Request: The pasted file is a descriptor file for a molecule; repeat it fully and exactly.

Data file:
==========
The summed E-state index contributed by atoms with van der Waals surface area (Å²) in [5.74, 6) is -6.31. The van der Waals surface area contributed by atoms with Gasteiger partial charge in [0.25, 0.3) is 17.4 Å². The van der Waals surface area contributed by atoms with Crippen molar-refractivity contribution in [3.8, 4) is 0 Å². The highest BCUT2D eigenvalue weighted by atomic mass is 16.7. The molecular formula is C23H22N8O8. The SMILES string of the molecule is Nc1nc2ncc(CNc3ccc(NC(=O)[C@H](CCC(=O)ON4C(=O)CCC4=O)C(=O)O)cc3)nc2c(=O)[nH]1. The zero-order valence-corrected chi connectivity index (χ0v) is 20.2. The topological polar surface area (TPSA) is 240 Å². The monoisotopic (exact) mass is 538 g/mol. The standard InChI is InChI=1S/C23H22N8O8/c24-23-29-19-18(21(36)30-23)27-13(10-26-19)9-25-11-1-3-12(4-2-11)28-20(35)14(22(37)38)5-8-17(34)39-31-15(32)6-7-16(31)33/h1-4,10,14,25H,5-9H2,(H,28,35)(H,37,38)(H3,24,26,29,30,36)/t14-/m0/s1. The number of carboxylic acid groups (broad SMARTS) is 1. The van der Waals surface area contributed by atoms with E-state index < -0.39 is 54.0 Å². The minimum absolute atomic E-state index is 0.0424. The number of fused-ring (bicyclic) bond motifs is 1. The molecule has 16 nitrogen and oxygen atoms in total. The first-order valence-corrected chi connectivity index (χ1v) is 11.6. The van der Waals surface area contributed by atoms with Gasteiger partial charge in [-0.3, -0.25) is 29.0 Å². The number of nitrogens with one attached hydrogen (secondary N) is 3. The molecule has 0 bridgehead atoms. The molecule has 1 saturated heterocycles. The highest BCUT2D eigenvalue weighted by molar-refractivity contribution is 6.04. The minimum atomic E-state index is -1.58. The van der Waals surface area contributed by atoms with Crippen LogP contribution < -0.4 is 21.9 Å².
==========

The summed E-state index contributed by atoms with van der Waals surface area (Å²) in [5.74, 6) is -6.31. The van der Waals surface area contributed by atoms with Gasteiger partial charge in [0.25, 0.3) is 17.4 Å². The van der Waals surface area contributed by atoms with Crippen molar-refractivity contribution in [3.8, 4) is 0 Å². The highest BCUT2D eigenvalue weighted by atomic mass is 16.7. The molecular formula is C23H22N8O8. The SMILES string of the molecule is Nc1nc2ncc(CNc3ccc(NC(=O)[C@H](CCC(=O)ON4C(=O)CCC4=O)C(=O)O)cc3)nc2c(=O)[nH]1. The zero-order valence-corrected chi connectivity index (χ0v) is 20.2. The topological polar surface area (TPSA) is 240 Å². The monoisotopic (exact) mass is 538 g/mol. The standard InChI is InChI=1S/C23H22N8O8/c24-23-29-19-18(21(36)30-23)27-13(10-26-19)9-25-11-1-3-12(4-2-11)28-20(35)14(22(37)38)5-8-17(34)39-31-15(32)6-7-16(31)33/h1-4,10,14,25H,5-9H2,(H,28,35)(H,37,38)(H3,24,26,29,30,36)/t14-/m0/s1. The number of carboxylic acid groups (broad SMARTS) is 1. The van der Waals surface area contributed by atoms with E-state index < -0.39 is 54.0 Å². The minimum absolute atomic E-state index is 0.0424. The number of fused-ring (bicyclic) bond motifs is 1. The molecule has 16 nitrogen and oxygen atoms in total. The first-order valence-corrected chi connectivity index (χ1v) is 11.6. The van der Waals surface area contributed by atoms with Gasteiger partial charge in [-0.3, -0.25) is 29.0 Å². The number of nitrogens with one attached hydrogen (secondary N) is 3. The molecule has 0 bridgehead atoms. The molecule has 1 saturated heterocycles. The highest BCUT2D eigenvalue weighted by molar-refractivity contribution is 6.04. The minimum atomic E-state index is -1.58. The van der Waals surface area contributed by atoms with Crippen LogP contribution < -0.4 is 21.9 Å².